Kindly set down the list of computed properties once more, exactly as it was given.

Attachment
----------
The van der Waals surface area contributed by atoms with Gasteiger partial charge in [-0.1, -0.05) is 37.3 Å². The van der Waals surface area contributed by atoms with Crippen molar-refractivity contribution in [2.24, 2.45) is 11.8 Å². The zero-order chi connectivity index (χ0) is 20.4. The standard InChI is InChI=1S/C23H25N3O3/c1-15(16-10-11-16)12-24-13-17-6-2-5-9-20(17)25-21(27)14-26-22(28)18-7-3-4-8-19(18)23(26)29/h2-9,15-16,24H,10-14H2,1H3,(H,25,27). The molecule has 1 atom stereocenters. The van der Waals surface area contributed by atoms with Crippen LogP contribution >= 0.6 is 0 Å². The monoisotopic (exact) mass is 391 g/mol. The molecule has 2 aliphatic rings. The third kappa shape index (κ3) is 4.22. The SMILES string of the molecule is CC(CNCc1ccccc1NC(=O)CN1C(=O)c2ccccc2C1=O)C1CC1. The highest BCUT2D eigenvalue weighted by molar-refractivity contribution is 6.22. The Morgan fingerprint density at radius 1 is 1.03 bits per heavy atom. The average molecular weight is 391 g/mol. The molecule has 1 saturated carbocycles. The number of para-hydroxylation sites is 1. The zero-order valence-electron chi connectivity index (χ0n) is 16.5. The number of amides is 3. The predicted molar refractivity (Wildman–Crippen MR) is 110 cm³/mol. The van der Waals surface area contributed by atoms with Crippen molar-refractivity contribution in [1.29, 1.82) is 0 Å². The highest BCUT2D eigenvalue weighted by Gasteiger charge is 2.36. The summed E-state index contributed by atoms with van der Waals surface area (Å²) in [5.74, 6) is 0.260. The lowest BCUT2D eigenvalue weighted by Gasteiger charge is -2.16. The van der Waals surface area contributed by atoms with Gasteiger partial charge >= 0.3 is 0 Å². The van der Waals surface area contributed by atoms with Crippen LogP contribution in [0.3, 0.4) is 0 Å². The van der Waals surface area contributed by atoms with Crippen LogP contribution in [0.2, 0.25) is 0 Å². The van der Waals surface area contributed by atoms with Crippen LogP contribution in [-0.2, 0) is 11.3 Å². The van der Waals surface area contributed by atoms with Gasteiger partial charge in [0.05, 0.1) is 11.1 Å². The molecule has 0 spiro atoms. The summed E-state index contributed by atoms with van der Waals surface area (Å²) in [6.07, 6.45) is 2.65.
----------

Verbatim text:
The van der Waals surface area contributed by atoms with Gasteiger partial charge in [-0.1, -0.05) is 37.3 Å². The van der Waals surface area contributed by atoms with Crippen molar-refractivity contribution in [2.24, 2.45) is 11.8 Å². The zero-order chi connectivity index (χ0) is 20.4. The standard InChI is InChI=1S/C23H25N3O3/c1-15(16-10-11-16)12-24-13-17-6-2-5-9-20(17)25-21(27)14-26-22(28)18-7-3-4-8-19(18)23(26)29/h2-9,15-16,24H,10-14H2,1H3,(H,25,27). The molecule has 1 atom stereocenters. The van der Waals surface area contributed by atoms with Crippen LogP contribution >= 0.6 is 0 Å². The monoisotopic (exact) mass is 391 g/mol. The molecule has 2 aliphatic rings. The third kappa shape index (κ3) is 4.22. The SMILES string of the molecule is CC(CNCc1ccccc1NC(=O)CN1C(=O)c2ccccc2C1=O)C1CC1. The highest BCUT2D eigenvalue weighted by molar-refractivity contribution is 6.22. The Morgan fingerprint density at radius 1 is 1.03 bits per heavy atom. The average molecular weight is 391 g/mol. The molecule has 1 saturated carbocycles. The number of para-hydroxylation sites is 1. The zero-order valence-electron chi connectivity index (χ0n) is 16.5. The number of amides is 3. The predicted molar refractivity (Wildman–Crippen MR) is 110 cm³/mol. The van der Waals surface area contributed by atoms with Crippen molar-refractivity contribution in [1.29, 1.82) is 0 Å². The highest BCUT2D eigenvalue weighted by Gasteiger charge is 2.36. The summed E-state index contributed by atoms with van der Waals surface area (Å²) in [5.74, 6) is 0.260. The lowest BCUT2D eigenvalue weighted by Gasteiger charge is -2.16. The van der Waals surface area contributed by atoms with Gasteiger partial charge >= 0.3 is 0 Å². The van der Waals surface area contributed by atoms with Crippen LogP contribution in [0.3, 0.4) is 0 Å². The van der Waals surface area contributed by atoms with Crippen LogP contribution in [0.2, 0.25) is 0 Å². The van der Waals surface area contributed by atoms with Crippen LogP contribution in [-0.2, 0) is 11.3 Å². The van der Waals surface area contributed by atoms with Gasteiger partial charge in [0.05, 0.1) is 11.1 Å². The molecule has 0 spiro atoms. The summed E-state index contributed by atoms with van der Waals surface area (Å²) in [6.07, 6.45) is 2.65.